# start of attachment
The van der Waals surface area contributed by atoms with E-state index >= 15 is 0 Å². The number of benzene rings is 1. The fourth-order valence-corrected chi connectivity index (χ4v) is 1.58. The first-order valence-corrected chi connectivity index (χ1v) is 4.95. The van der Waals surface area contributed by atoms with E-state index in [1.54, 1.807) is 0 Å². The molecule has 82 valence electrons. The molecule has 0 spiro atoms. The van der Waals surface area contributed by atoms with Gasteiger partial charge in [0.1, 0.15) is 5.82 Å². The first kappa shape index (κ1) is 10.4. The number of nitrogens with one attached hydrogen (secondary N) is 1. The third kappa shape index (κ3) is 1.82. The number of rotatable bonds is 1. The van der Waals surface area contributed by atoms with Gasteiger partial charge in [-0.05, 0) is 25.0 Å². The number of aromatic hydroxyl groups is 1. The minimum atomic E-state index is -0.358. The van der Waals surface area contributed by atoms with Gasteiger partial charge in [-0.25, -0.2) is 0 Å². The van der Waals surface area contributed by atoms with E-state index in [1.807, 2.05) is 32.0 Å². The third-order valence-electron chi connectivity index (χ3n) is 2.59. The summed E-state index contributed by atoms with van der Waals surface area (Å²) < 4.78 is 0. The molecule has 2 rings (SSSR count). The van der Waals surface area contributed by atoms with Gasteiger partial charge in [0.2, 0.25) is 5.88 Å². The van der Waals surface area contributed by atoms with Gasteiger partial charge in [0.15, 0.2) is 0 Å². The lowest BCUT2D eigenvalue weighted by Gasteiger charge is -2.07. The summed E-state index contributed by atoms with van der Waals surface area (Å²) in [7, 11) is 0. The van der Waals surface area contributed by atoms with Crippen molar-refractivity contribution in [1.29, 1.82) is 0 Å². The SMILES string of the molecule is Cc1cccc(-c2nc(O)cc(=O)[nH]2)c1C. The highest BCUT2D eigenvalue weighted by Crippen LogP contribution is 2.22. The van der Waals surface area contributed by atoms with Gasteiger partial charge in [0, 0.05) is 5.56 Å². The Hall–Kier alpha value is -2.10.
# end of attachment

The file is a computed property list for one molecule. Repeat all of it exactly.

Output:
The van der Waals surface area contributed by atoms with E-state index >= 15 is 0 Å². The number of benzene rings is 1. The fourth-order valence-corrected chi connectivity index (χ4v) is 1.58. The first-order valence-corrected chi connectivity index (χ1v) is 4.95. The van der Waals surface area contributed by atoms with E-state index in [1.54, 1.807) is 0 Å². The molecule has 82 valence electrons. The molecule has 0 spiro atoms. The van der Waals surface area contributed by atoms with Gasteiger partial charge in [0.1, 0.15) is 5.82 Å². The first kappa shape index (κ1) is 10.4. The number of nitrogens with one attached hydrogen (secondary N) is 1. The third kappa shape index (κ3) is 1.82. The number of rotatable bonds is 1. The van der Waals surface area contributed by atoms with Gasteiger partial charge in [-0.05, 0) is 25.0 Å². The number of aromatic hydroxyl groups is 1. The minimum atomic E-state index is -0.358. The van der Waals surface area contributed by atoms with Gasteiger partial charge in [-0.25, -0.2) is 0 Å². The van der Waals surface area contributed by atoms with E-state index in [1.807, 2.05) is 32.0 Å². The third-order valence-electron chi connectivity index (χ3n) is 2.59. The summed E-state index contributed by atoms with van der Waals surface area (Å²) < 4.78 is 0. The molecule has 2 rings (SSSR count). The van der Waals surface area contributed by atoms with Gasteiger partial charge in [0.2, 0.25) is 5.88 Å². The van der Waals surface area contributed by atoms with Gasteiger partial charge in [0.15, 0.2) is 0 Å². The lowest BCUT2D eigenvalue weighted by Gasteiger charge is -2.07. The summed E-state index contributed by atoms with van der Waals surface area (Å²) in [7, 11) is 0. The van der Waals surface area contributed by atoms with Crippen molar-refractivity contribution in [1.29, 1.82) is 0 Å². The SMILES string of the molecule is Cc1cccc(-c2nc(O)cc(=O)[nH]2)c1C. The highest BCUT2D eigenvalue weighted by Crippen LogP contribution is 2.22. The van der Waals surface area contributed by atoms with Gasteiger partial charge in [0, 0.05) is 5.56 Å². The Hall–Kier alpha value is -2.10.